The most useful element for Georgia was that she was able to confidently talk about an area of medicine at a high level. 

"One of the most important things when applying to a course at university is showing that you love the subject you're applying for - and I was able to discuss it with enthusiasm. Interviews are really daunting and you never know what they will ask you but this experience always provided me with something to say, whether that was a unique bit of knowledge on neural pathways in the brain or my experience working in a team." 

Hopefully Noah Palombo, a Hastings & Bexhill Scholar, will be following Georgina's footsteps. He's applied to study Natural Sciences at University of Cambridge, and also attended the 'Preparation for Competitive Entry Course'. In addition, Moira has continued to support him with his personal statement and he's attended workshops ran by Oxfizz, a not-for-profit organisation supporting students with Oxbridge applications - including a mock interview day.  

Noah (far right) presenting during the Medicinal Chemistry Inspiring Excellence course last year 

"Villiers Park have guided me in so many ways," he said. "Thanks to this help my attitude towards applying for a top university has really changed as I now feel that Cambridge is accessible to me." Rebecca agrees that the process - albeit challenging - was doable with the help of Villiers Park and her teachers. Despite the fact that only 16% of doctors were educated at comprehensive schools (61% from independent and 22% grammar schools), she remains optimistic about her application. 

"Universities do get a lot of criticism for not accepting a variety of students from different backgrounds so hopefully they are starting to broaden the range of students they accept," she said. 

Out of our programme attendees, seven Inspiring Excellence graduates from less-advantaged backgrounds are at Cambridge this year and two have started at Oxford, who also award spaces to two of our Scholars.  We share Rebecca's optimism that we can see those figure rise in 2019.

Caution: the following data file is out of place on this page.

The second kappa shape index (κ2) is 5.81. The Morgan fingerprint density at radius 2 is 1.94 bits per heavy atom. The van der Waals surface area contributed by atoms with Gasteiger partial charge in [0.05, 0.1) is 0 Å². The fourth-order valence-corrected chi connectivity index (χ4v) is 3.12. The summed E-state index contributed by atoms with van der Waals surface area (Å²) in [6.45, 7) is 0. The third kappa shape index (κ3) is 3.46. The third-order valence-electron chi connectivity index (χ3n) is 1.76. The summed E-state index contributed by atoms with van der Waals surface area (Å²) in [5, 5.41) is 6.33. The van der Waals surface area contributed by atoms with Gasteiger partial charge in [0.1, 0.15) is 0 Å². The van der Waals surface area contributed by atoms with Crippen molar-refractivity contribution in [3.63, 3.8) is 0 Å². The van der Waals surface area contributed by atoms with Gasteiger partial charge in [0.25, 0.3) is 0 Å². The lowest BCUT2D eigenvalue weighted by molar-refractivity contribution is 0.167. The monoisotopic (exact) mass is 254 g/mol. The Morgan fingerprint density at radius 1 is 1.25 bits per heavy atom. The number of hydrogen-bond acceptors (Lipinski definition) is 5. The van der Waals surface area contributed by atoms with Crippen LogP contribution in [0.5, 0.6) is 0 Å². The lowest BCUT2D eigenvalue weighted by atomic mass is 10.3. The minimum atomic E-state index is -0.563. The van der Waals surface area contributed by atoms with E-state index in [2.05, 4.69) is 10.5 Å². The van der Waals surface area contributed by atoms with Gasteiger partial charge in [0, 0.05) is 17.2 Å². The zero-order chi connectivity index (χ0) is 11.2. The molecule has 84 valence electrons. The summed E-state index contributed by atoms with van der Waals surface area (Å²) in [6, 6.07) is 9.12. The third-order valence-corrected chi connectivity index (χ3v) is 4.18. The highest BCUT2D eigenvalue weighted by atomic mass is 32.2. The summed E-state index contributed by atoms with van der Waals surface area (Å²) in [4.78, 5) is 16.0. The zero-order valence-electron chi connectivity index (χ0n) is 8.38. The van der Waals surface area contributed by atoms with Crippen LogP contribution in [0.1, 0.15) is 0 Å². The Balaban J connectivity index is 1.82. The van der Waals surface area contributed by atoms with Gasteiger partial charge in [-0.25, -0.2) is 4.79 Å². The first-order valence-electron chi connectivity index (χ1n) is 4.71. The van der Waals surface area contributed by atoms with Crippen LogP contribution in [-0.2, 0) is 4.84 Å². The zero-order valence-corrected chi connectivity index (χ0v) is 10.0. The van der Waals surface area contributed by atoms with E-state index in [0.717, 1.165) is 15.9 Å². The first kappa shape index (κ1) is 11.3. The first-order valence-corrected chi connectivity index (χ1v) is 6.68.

Swindon Scholars visiting University of Oxford Medical Sciences Teaching Centre to discover what life as a medical student might involve 

"It's fantastic that so many of the students we work with have gained places at some of the most competitive institutions in the UK, providing compelling evidence that with the right support, students can access top institutions regardless of background," said Sarah Chick, Director of Education at Villiers Park. 

"Through our university partnerships, including those with several Cambridge Colleges we are able to offer unique support packages and it is truly heartening to see this input paying dividends. I look forward to hearing the outcome for this year's cohort." 

We'll leave the last word to Rebecca, who now begins the wait to see if she's secured an interview, before the final offers are awarded in the New Year. 

"To get accepted would be unbelievable and the biggest accomplishment I have ever achieved," she said. "I can't find the words to say how happy I would be!" 
Our Impact

We work with 2,000 young people a year, empowering them to succeed. View our latest stats and learn about the impact of our work. 
A student presenting
Support us
Support us

As a charity, we are reliant on the generosity of others to continue providing our impactful and life-changing work.